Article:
Some of our culture's most enduring robots appeared in the 80s. The Aliens series produced another evil android, and we saw light robot fare in the form of Short Circuit and Pee-wee's Playhouse. Two of the great robots of all time also showed up: The Terminator and RoboCop.
The 1980s also saw robots appearing in two major series of the era: Superman III and Rocky IV. You can't page through the 80s without bumping into John Hughes and the Brat Pack. We saw robots in their mix in Weird Science by Hughes, with Brat Packer Anthony Michael Hall, and Short Circuit, featuring fellow Brat Packer Ally Sheedy.
To demonstrate just how deep 80s robots integrated into our imaginations, we're seeing them show up in our era, with Terminator Salvation, RoboCop 2014, and a Short Circuit remake on the way.
Click on the image below to start the slideshow. Did we miss any great robots from the 1980s? Tell us in the comments section below.
1983: Superman III. This film flop from director Richard Lester (A Hard Day’s Night) was the third in a series of Superman films from the 70s and 80s. In the film's climax, Vera Webster (Annie Ross), the sister-partner of villainous multimillionaire Ross Webster (Robert Vaughn), is monstrously transformed into a robot by an intelligent supercomputer hidden in a cave in the Grand Canyon. (Source: reddit.com)
Yes the list gets better after each decade, which shows the advancement in the film industry as well as animation. The upcoming lists would be much more interesting as the Robot movies are a lot in number, and i am eager to see which ones make it to the top 15 slots.
Wall-E always reminds me of Short Circuit, the resemblance is uncanny.
The animation of Wall-E is obviously too good as the technology grew, but the initial credit goes to Short Circuit for coming up with such a cute robot. No matter what people say i will always see Wall-E as the little brother of J5.
I think you missed these two. They are not necessarily among the best of the robotic movies of the 1980s but the Robots were still pretty good considering the 80s. Perhaps they didn't make the top 15 of your list. For me, Arnold takes the cup for the 1980s robots.
For my money, Arnold was the best movie robot ever. His acting was just stiff enough to fit the role, and the Austrian accent added a menacing quality to his words. His line, "I'll be back," is remembered for good reason. With Arnold's delivery, it's still one of the most chillingly funny lines in movie history.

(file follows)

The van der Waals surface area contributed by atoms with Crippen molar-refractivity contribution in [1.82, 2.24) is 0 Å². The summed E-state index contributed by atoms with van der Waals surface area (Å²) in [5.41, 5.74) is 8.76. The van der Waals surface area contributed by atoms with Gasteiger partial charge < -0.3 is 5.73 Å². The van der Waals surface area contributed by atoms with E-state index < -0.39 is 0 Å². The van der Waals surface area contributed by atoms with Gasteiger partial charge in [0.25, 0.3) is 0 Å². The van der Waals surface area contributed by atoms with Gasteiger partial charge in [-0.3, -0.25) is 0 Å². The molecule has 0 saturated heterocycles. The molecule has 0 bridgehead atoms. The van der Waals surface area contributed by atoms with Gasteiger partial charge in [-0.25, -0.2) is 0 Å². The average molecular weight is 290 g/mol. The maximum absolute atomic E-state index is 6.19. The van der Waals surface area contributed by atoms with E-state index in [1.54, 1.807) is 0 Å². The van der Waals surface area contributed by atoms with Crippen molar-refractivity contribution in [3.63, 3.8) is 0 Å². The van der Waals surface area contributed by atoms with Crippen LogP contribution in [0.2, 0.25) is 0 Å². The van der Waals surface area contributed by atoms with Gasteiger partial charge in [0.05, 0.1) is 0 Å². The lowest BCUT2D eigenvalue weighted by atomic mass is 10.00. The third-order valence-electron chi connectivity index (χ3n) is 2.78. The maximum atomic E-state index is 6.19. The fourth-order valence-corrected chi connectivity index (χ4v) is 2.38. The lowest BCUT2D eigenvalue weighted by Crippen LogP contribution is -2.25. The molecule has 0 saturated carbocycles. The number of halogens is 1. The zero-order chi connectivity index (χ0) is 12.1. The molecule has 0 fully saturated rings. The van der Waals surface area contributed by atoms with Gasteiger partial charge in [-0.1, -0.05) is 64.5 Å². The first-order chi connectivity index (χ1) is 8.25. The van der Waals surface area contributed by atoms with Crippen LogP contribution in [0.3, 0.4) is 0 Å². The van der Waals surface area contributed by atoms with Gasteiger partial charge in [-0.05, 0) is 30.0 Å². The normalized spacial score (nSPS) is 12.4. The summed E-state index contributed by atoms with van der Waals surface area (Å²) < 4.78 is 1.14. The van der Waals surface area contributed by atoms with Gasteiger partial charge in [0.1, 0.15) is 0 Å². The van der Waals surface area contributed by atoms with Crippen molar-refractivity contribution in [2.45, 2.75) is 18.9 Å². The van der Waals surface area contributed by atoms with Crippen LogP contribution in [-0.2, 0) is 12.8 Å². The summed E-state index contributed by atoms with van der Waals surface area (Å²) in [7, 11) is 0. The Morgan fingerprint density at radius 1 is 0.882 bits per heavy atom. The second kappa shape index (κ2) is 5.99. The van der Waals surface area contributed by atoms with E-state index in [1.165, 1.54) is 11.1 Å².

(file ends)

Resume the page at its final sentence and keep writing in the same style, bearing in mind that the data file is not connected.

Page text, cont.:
In this new Design News feature, "How it Works," we’re starting off by examining the inner workings of the electronic cigarette. While e-cigarettes seemed like a gimmick just two or three years ago, they’re catching fire -- so to speak. Sales topped $1 billion last year and are set to hit $10 billion by 2017. Cigarette companies are fighting back by buying up e-cigarette manufacturers.
Advertised as the "Most Powerful Tablet Under $100," the Kindle Fire HD 6 was too tempting for the team at iFixit to pass up. Join us to find out if inexpensive means cheap, irreparable, or just down right economical. It's teardown time!
The increased adoption of wireless technology for mission-critical applications has revved up the global market for dynamic electronic general purpose (GP) test equipment. As the link between cloud networks and devices -- smartphones, tablets, and notebooks -- results in more complex devices under test, the demand for radio frequency test equipment is starting to intensify.
Much of the research on lithium-ion batteries is focused on how to make the batteries charge more quickly and last longer than they currently do, work that would significantly improve the experience of mobile device users, as well EV and hybrid car drivers. Researchers in Singapore have come up with what seems like the best solution so far -- a battery that can recharge itself in mere minutes and has a potential lifespan of 20 years.
Some humanoid walking robots are also good at running, balancing, and coordinated movements in group settings. Several of our sports robots have won regional or worldwide acclaim in the RoboCup soccer World Cup, or FIRST Robotics competitions. Others include the world's first hockey-playing robot and a trash-talking Scrabble player.
Focus on Fundamentals consists of 45-minute on-line classes that cover a host of technologies. You learn without leaving the comfort of your desk. All classes are taught by subject-matter experts and all are archived. So if you can't attend live, attend at your convenience.